Social media can be your friend

Image of Pope Benedict XVI on Vatican website as seen on iPod Touch. (CNS photo from Reuters)

Facebook, Twitter, podcasts and blogs are nothing to be afraid of, speakers told participants Nov. 12 at an overflow workshop at the annual convention of the National Council of Catholic Women.

The group of women and a few priests at the workshop in the Renaissance Hotel in Washington were urged to get on board with new social media as a way to evangelize and more effectively communicate especially with young people.

The speakers, Jeff Young and Lisa Hendey, certainly practice what they preach since they both have careers that use the social media tools to spread a Catholic message.

Young is a social media consultant who also produces a podcast and blog called the Catholic Foodie, which highlights food and faith. Hendey is the founder and editor of,  a website launched in 1999 that focuses on faith, parenting and family life. She also heads a home-based web design business and is webmaster for her parish website, St. Anthony of Padua in Fresno, Calif.

Emphasizing that today’s online tools can help people fulfill the Gospel mandate to spread the good news, the speakers urged participants to go home after the convention and branch out online and to consult a teenager in the family if they ran into any trouble.

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5 Responses to Social media can be your friend

  1. Lisa Hendey says:

    Carol, thanks so very much for your coverage of the NCCW event, and particularly our talk on reaching out to future leaders of our Church with new forms of communications. To clarify my point on calling in teenagers, I meant to state that frequently, we “older” generations may be less familiar with tools like Facebook and Twitter than our younger counterparts. A grandmother looking to become active in social networking might enjoy spending the afternoon with her grandson, who could show her how to get started, recommend helpful tools, and point her to some of the features on these sites.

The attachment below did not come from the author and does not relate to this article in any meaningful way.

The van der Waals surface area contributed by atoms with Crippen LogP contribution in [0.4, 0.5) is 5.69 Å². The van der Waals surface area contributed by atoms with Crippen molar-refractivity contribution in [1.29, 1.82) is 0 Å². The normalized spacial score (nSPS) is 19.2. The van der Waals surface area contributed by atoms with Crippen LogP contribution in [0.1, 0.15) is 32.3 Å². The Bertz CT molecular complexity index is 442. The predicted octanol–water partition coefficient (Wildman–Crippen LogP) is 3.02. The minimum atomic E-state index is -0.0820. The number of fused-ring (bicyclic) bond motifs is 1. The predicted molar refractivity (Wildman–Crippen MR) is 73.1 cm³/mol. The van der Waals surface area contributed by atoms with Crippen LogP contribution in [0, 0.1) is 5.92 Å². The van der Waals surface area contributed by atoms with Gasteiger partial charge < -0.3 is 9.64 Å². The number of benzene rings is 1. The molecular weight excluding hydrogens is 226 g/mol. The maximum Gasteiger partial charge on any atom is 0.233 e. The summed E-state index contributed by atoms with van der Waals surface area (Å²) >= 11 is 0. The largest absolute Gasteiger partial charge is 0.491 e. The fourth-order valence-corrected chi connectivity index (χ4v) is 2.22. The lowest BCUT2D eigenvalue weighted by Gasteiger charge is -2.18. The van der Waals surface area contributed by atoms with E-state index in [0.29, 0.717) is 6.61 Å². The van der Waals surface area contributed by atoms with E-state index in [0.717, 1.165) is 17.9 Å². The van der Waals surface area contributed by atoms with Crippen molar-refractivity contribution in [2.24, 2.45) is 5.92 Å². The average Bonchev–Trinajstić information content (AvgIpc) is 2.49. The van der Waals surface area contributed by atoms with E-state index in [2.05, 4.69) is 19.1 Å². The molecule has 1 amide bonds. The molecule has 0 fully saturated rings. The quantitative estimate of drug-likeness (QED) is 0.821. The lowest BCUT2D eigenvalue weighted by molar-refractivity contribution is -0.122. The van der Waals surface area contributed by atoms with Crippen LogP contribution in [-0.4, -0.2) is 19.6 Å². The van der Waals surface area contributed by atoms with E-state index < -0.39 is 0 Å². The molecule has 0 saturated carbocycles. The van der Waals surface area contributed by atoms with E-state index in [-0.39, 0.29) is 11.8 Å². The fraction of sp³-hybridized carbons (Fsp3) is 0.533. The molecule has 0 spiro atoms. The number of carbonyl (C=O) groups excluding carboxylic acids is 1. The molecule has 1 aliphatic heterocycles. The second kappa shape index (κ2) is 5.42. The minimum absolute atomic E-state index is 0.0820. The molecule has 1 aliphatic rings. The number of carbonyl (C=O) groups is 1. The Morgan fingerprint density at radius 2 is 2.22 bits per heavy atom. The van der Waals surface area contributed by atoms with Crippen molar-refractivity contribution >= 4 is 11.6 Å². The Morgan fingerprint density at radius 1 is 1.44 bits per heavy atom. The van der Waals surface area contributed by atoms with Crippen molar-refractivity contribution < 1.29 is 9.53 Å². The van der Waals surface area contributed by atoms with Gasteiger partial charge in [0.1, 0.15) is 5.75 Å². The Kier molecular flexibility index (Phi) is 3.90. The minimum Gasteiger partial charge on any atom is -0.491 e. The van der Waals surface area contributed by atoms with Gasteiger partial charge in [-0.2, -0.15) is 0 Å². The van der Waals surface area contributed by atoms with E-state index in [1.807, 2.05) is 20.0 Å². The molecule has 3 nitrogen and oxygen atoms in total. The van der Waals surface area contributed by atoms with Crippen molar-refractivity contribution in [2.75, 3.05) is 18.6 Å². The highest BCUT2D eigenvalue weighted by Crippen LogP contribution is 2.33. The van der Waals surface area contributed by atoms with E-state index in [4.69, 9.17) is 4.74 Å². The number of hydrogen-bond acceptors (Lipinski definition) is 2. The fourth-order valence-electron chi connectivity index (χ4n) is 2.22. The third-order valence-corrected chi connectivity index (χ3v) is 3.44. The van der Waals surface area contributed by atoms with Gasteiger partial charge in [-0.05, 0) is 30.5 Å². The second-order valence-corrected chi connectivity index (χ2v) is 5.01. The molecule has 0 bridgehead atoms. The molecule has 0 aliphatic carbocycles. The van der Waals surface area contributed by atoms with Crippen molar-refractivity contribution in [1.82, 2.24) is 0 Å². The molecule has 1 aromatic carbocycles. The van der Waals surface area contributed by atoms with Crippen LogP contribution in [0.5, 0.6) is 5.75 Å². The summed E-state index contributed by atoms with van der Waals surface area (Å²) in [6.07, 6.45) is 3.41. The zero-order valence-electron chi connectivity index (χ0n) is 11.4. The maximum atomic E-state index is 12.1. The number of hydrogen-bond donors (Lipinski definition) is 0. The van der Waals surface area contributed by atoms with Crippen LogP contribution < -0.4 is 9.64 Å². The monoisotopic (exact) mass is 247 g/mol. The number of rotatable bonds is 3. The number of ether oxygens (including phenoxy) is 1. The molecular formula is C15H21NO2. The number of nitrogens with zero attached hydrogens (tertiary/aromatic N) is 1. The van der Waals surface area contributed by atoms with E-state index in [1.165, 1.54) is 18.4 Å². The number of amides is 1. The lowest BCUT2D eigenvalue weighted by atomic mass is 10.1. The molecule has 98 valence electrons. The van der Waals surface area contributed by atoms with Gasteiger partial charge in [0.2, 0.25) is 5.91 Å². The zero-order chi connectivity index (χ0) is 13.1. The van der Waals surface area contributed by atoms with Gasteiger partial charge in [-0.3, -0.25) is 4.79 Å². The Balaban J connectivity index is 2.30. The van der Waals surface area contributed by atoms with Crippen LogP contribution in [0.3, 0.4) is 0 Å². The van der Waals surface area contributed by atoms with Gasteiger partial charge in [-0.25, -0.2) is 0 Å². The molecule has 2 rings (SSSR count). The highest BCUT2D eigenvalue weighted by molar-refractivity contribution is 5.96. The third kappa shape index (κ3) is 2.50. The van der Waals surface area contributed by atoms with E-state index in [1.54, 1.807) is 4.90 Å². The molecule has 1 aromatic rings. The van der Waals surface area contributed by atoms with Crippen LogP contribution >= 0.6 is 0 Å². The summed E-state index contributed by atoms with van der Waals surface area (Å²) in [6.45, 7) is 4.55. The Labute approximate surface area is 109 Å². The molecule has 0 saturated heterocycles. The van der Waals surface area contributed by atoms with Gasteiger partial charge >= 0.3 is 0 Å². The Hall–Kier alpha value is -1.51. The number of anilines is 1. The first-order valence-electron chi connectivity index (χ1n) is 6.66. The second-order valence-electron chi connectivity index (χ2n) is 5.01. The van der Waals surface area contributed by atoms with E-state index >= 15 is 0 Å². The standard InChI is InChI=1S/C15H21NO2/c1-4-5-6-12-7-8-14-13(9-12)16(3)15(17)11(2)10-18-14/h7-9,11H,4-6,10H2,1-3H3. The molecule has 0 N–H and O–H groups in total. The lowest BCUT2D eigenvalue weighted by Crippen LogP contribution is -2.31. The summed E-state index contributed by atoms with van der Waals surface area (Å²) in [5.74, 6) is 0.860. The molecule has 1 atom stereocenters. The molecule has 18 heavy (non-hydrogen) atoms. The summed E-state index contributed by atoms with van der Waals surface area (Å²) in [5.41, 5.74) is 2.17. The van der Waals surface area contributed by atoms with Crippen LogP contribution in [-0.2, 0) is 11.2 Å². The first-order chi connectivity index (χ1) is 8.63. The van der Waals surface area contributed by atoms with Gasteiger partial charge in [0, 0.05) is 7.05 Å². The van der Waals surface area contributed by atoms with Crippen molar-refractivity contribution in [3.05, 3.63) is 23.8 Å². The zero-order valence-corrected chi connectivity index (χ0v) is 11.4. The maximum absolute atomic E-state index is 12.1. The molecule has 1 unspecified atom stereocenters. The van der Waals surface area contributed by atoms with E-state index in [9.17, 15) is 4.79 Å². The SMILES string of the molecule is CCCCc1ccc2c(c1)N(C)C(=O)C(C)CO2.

We did also point out numerous times during the talk that — in line with the USCCB’s recently published guidelines on Social Media — those actively using social media tools in a parish or organization must always be operating within the confines of Safe Environment regulations when involving anyone under age in the usage, and also when connecting with fellow parishioners or organization members online. For more explicit information on these guidelines, readers may want to check and as always operate within the policies of their local dioceses, parishes and organizations.

    The NCCW convention was an amazing convocation of Catholic women who are excited about spreading their faith in both traditional ways, and in new ways too. Thanks for helping us to spread the word about ways in which we Catholics can help spread the good news with these latest tools.

  2. Also I wanted to point readers interested in this topic to today’s press release from the USSCB on this topic:

  3. Chris Buckley says:

    If you swap out “printing press” for “new media,” you can get a sense of how insular and archaic this makes the Church appear.

  4. Chris Buckley says:

    SO encouraged that the U.S. Church will benefit from a social media-savvy archbishop this year!

    Archibishop Dolan’s blog has long been a favorite:

    So maybe his tenure will actually serve to drag the Church back to where the people are to be found.

  5. Kaitlin says:

    I think that this is an interesting, but natural, occurrence in the Church. With such large organizations wishing to reach mass audiences, there is no better tool to aid with this than social networking, and Facebook specifically. Speaking as a college student, the best way to contact me is either through email or Facebook. As my generation grows up, this will become even more widespread, and the earlier that Catholic organizations jump on the bandwagon and the quicker that the adult leaders learn the technology, the easier it will be to spread their message and stay in close touch with the followers in the long run.

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